Wednesday, 11 July 2018

#StillOurBaby Henry.

This week's #StillOurBaby is Georgia and Henry's story. Georgia discusses neonatal death and the aftermath of parenting a child that has died. This is so beautifully written, a real raw, honest account of life after loss. Please note this post contains images of precious Henry.

---------------------------------------------------------------------------------

I dedicate this to Henry, Jonah and every child ever missing from their parents' arms. 

Hi all, it's a real privilege to be included in the #StillOurBaby series. My experience of infant loss was the sudden and unexpected early neonatal death of my son Henry. I could easily talk about Henry all day so when Katie gave me the opportunity to tell his story I jumped at it. 
 On the 11th October 2017 after a quick, straightforward labour my husband and I welcomed our first child into the world. Henry was born calm, alert and apparently healthy. We were told we could take him home that same evening, our future looked bright. We had two normal hours together as a family of three when we noticed that Henry had became floppy, unresponsive and had stopped breathing. An emergency alarm sounded, a crash team filled the room and medics worked for over 30 minutes trying to save our son's life. As I sat amongst the commotion in that room a stone cold certainty came to me, life was never going to be the same again. A doctor spoke to us, they'd tried everything, there was nothing else they could do and they were going to stop resuscitation. Just like that the perfect little human I had birthed only hours before and who I loved more than anyone else the world was gone. Our son had died.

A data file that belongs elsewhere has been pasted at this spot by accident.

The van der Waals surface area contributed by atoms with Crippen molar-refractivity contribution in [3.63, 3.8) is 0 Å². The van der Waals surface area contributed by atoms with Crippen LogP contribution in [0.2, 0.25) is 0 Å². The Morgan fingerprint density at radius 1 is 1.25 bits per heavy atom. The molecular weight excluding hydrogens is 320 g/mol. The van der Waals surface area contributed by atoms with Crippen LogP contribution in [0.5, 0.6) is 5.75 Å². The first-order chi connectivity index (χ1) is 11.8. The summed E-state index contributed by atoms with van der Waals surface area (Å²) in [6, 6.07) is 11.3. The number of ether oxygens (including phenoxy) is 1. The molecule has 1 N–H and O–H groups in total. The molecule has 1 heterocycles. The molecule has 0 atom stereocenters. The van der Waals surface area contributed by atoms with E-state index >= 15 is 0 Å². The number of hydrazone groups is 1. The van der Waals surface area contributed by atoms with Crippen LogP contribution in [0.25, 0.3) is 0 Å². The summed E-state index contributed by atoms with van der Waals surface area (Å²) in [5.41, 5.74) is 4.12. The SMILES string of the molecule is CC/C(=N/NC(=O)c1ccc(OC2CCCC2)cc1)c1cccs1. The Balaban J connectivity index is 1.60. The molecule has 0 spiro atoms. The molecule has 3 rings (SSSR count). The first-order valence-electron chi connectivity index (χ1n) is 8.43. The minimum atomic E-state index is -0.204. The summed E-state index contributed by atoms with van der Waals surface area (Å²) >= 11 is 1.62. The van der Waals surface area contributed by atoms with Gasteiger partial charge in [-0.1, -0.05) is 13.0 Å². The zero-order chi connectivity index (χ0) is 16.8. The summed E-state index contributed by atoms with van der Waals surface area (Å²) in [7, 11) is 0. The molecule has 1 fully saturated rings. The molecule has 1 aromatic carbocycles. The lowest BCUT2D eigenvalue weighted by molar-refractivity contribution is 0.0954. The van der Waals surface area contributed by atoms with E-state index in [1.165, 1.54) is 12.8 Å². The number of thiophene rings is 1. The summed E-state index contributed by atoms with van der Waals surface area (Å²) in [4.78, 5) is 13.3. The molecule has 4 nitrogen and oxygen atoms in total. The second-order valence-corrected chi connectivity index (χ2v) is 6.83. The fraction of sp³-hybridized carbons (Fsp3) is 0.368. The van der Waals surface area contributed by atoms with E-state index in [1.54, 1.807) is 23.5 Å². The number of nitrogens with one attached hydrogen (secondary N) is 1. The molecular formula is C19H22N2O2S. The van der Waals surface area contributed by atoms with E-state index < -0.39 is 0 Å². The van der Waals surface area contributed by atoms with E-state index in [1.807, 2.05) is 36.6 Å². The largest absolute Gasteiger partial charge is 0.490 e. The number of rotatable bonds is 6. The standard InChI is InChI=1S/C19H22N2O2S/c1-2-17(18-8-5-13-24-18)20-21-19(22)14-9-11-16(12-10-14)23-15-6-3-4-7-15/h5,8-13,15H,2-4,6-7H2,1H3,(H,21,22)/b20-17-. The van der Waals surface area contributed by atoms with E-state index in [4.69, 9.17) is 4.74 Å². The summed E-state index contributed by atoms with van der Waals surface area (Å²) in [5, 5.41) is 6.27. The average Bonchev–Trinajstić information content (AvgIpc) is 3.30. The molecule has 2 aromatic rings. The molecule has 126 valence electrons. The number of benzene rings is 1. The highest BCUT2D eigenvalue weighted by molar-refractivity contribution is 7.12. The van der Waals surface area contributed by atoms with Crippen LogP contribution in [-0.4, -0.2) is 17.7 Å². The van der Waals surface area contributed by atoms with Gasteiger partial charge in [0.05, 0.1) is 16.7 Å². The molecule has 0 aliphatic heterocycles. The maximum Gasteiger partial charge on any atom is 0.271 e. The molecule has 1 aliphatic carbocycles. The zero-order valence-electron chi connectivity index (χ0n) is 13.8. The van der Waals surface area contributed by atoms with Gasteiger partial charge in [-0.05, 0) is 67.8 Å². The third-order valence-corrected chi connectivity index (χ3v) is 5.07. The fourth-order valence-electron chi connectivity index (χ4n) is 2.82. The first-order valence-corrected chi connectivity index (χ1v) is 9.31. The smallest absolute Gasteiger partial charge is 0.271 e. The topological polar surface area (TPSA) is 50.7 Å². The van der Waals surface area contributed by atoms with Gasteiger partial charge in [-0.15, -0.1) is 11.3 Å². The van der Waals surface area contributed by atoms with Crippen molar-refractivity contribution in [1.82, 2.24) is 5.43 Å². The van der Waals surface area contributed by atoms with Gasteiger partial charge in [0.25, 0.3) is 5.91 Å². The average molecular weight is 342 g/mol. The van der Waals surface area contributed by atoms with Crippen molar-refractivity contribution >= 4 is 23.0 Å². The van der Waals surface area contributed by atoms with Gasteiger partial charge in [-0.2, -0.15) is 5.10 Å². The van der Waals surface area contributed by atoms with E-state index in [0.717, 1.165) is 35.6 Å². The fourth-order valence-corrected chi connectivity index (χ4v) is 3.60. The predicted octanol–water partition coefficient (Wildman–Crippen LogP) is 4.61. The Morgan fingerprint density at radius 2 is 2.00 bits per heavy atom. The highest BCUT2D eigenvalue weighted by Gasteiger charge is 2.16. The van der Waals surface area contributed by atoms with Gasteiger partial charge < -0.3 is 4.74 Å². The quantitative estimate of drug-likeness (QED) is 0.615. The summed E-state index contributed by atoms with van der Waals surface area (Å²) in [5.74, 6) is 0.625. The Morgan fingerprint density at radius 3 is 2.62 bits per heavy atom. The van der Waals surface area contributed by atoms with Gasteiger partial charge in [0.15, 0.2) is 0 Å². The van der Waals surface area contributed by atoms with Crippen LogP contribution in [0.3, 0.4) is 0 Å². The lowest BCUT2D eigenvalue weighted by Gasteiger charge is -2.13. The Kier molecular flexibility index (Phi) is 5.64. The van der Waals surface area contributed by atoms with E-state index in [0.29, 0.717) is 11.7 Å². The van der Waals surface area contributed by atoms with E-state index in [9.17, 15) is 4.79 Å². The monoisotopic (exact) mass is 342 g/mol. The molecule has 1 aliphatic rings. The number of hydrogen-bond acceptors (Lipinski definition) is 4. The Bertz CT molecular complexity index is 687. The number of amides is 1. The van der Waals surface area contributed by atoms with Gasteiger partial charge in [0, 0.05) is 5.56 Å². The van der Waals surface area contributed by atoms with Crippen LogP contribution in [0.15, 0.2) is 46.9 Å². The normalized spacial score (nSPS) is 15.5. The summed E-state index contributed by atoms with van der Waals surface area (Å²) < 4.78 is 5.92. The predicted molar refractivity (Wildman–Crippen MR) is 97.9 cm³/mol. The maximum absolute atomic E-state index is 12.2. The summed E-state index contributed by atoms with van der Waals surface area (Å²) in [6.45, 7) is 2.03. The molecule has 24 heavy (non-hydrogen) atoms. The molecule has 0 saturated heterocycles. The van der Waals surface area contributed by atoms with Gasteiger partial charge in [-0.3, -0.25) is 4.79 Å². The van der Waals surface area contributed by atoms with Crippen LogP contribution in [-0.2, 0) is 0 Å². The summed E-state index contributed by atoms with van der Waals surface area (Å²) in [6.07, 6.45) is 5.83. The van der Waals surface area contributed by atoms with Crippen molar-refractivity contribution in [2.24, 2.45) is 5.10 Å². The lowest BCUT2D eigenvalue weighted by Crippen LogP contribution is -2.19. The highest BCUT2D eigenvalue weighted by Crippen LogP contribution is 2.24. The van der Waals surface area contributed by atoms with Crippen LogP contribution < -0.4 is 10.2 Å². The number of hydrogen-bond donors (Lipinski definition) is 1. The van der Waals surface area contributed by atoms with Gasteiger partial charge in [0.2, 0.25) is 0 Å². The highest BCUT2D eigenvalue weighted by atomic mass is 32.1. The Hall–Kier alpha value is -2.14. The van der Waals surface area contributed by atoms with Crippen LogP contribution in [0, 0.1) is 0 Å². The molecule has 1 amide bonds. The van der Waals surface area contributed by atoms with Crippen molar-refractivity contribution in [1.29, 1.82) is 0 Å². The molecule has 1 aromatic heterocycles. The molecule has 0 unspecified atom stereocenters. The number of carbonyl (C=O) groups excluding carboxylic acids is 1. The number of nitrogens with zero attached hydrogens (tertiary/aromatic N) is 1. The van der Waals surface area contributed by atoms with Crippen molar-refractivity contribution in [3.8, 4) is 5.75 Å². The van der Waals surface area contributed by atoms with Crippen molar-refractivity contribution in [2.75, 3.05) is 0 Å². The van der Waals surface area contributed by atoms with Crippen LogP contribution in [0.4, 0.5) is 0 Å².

It felt like a hole had opened up beneath me and I was free falling into a void. There really are no words to describe the pain of losing a child, it is utterly devastating. 
We spent that night in the hospital's bereavement suite. My husband's parents arrived in the early hours and sat vigil while we slept, my mum arrived a few hours later. We introduced Henry to his grandparents, held him, took his hand and foot prints, kissed him, told him we loved him and less than 24 hours after he was born had to give him to a stranger to be taken to a hospital in another city for his coroner ordered post-mortem. When he left that room it felt like all the colour left with him. Our bright future was suddenly dark. There was surely no way forward from this.